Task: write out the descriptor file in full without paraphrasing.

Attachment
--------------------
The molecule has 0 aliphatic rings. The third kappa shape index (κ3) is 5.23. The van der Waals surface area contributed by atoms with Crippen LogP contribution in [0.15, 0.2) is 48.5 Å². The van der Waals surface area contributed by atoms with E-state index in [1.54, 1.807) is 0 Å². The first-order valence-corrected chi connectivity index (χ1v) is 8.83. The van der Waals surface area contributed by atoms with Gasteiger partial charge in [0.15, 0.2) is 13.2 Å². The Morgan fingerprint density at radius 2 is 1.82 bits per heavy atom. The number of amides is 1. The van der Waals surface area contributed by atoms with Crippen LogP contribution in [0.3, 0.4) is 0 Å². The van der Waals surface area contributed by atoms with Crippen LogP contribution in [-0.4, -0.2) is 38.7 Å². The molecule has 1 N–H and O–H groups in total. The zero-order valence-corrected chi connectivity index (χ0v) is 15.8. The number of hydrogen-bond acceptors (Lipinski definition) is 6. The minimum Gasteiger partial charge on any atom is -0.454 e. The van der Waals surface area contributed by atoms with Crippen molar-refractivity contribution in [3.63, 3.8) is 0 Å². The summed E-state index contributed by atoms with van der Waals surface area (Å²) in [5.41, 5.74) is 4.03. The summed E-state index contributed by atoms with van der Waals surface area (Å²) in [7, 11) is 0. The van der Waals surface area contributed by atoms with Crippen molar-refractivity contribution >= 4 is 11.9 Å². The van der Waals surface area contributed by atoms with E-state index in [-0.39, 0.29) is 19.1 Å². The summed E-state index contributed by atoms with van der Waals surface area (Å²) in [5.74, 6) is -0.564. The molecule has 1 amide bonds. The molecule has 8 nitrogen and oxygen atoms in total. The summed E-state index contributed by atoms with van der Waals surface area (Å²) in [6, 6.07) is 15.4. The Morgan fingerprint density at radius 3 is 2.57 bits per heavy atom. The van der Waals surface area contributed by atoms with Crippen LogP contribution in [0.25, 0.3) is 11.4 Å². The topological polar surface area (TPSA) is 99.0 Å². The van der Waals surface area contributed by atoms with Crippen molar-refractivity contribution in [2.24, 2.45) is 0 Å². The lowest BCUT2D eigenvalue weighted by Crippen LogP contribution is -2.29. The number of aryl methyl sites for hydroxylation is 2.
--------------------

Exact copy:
The molecule has 0 aliphatic rings. The third kappa shape index (κ3) is 5.23. The van der Waals surface area contributed by atoms with Crippen LogP contribution in [0.15, 0.2) is 48.5 Å². The van der Waals surface area contributed by atoms with E-state index in [1.54, 1.807) is 0 Å². The first-order valence-corrected chi connectivity index (χ1v) is 8.83. The van der Waals surface area contributed by atoms with Gasteiger partial charge in [0.15, 0.2) is 13.2 Å². The Morgan fingerprint density at radius 2 is 1.82 bits per heavy atom. The number of amides is 1. The van der Waals surface area contributed by atoms with Crippen LogP contribution in [0.3, 0.4) is 0 Å². The van der Waals surface area contributed by atoms with Crippen LogP contribution in [-0.4, -0.2) is 38.7 Å². The molecule has 1 N–H and O–H groups in total. The zero-order valence-corrected chi connectivity index (χ0v) is 15.8. The number of hydrogen-bond acceptors (Lipinski definition) is 6. The minimum Gasteiger partial charge on any atom is -0.454 e. The van der Waals surface area contributed by atoms with Crippen molar-refractivity contribution in [3.63, 3.8) is 0 Å². The summed E-state index contributed by atoms with van der Waals surface area (Å²) in [5.41, 5.74) is 4.03. The summed E-state index contributed by atoms with van der Waals surface area (Å²) in [7, 11) is 0. The van der Waals surface area contributed by atoms with Crippen molar-refractivity contribution >= 4 is 11.9 Å². The van der Waals surface area contributed by atoms with E-state index in [-0.39, 0.29) is 19.1 Å². The summed E-state index contributed by atoms with van der Waals surface area (Å²) in [5.74, 6) is -0.564. The molecule has 1 amide bonds. The molecule has 8 nitrogen and oxygen atoms in total. The summed E-state index contributed by atoms with van der Waals surface area (Å²) in [6, 6.07) is 15.4. The Morgan fingerprint density at radius 3 is 2.57 bits per heavy atom. The van der Waals surface area contributed by atoms with Crippen LogP contribution in [0.25, 0.3) is 11.4 Å². The topological polar surface area (TPSA) is 99.0 Å². The van der Waals surface area contributed by atoms with Crippen molar-refractivity contribution in [2.24, 2.45) is 0 Å². The lowest BCUT2D eigenvalue weighted by Crippen LogP contribution is -2.29. The number of aryl methyl sites for hydroxylation is 2.